Hingis, who broke into tears after the match, walked off the court after shaking Graf's hand, to the jeers and whistles of the French crowd. But she returned, still in tears and sobbing in the arms of her mother, Melanie Molitor.
Hingis was up a break twice in the second set and was serving for the match at 5-4 but could not close the match.
Graf thanked the crowd for their support.
"I feel French," she said. "I've played all over the world, but I've never had a crowd like this."
She also tried to console Hingis.
"You'll have so many more chances to win, so don't worry about it," Graf said, before she also broke into tears. But they were tears of joy, as the crowd gave her another standing ovation.
Hingis recovered to address the crowd as well.
"Perhaps I can win next year, and maybe I'll have the crowd on my side," mixing English and French.
That got her some applause as well.
"I was three points away, you don't like to lose like that," Hingis said.
Hingis got a warning in the third game for smashing her racket to the ground and breaking it. She was penalized a point in the second after questioning a call and walking over to Graf's side of the court.
Hingis, who ended Graf's record 377-week reign as No. 1, asked for the umpire to come down and show her the mark. The call stood. Hingis then walked to Graf's side of the net to point at what she thought was a mark inside the court. The call still stood.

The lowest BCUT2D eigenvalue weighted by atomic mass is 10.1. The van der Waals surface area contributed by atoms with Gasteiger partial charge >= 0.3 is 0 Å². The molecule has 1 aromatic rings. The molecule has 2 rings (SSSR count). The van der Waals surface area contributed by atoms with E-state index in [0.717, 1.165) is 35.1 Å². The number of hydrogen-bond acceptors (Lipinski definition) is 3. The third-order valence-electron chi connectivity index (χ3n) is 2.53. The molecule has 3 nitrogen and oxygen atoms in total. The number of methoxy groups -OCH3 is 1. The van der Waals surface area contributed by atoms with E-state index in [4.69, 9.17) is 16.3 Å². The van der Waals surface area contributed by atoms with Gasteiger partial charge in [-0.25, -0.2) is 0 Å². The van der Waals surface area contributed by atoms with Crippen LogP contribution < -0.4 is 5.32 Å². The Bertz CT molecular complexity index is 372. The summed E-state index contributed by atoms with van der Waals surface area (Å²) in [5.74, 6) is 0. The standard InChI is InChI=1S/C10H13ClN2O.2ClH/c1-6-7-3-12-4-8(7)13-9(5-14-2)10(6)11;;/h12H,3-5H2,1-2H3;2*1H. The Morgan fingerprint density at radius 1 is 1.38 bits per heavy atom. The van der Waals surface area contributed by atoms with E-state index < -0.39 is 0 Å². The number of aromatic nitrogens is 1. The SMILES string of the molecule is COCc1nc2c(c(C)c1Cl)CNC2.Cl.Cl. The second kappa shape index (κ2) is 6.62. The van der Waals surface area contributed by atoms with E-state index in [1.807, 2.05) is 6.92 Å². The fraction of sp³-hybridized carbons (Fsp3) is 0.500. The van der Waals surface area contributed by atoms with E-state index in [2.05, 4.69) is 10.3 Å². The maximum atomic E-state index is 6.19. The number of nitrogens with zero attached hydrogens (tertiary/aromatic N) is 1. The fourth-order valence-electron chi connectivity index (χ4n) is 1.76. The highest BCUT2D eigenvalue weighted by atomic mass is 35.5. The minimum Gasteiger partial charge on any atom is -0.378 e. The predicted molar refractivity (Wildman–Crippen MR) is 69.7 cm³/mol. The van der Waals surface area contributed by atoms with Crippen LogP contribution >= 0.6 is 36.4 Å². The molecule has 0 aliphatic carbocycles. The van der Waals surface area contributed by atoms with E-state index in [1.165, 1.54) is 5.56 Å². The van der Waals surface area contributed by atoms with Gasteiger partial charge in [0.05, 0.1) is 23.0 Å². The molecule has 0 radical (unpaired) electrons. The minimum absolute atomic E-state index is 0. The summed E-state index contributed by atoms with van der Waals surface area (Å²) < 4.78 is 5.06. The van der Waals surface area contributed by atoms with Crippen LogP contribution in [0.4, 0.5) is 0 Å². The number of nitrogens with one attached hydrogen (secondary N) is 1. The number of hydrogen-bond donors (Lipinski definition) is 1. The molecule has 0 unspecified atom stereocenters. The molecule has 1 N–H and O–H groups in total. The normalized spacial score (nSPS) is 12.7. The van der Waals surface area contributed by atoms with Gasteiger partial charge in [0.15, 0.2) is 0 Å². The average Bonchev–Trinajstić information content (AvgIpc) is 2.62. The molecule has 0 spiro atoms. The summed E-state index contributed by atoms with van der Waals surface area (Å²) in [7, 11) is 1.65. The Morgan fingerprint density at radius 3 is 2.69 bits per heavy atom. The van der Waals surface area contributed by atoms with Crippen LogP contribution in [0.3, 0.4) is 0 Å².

Hingis, up 2-0 in the set, then sat in her chair and asked for the supervisor. There was no change in the call and Hingis was penalized a point for a court violation, giving graf a 30-0 lead in a game she won for 2-1.
There was more arguing in the next game, with Graf getting a call against her reversed. Knowing that another outburst could cause her to be defaulted, Hingis stayed calm and blasted a passing shot to take a 3-1 lead.
The crowd was again loudly behind Graf as she broke back in the sixth game, hitting a forehand to the corner that Hingis could not get back over the net. Graf held serve for 4-3 before one of the most exhilarating points of the match.
Graf and Hingis exchanged a spectacular array of drop shots and lobs that ended with Graf firing a simple smash into the net, and Hingis pulled even at 4-4.
A backhand winner put Hingis a break up and let her serve for the match, but she quickly faced double-break point. She saved one but netted a drop-shot attempt and Graf was back at 5-5. Graf won the next game at love and broke Hingis again to win the set.
Graf took the first game of the third before both players took a break. Hingis came out much later, with a new outfit and a new hairstyle, drawing more boos and whistles.
With Hingis looking dispirited, Graf whipped to a 3-0 lead. She dropped her serve in the fifth game, but broke right back to end any hopes Hingis might have had of coming back.
Trailing 5-2 and serving to stay in the match, Hingis faced double match point. She hit an underhanded serve, stunning Graf, and saved the second match point before netting a drop shot. Graf then converted her third match point for one of her more memorable victories.
The Associated Press contributed to this report.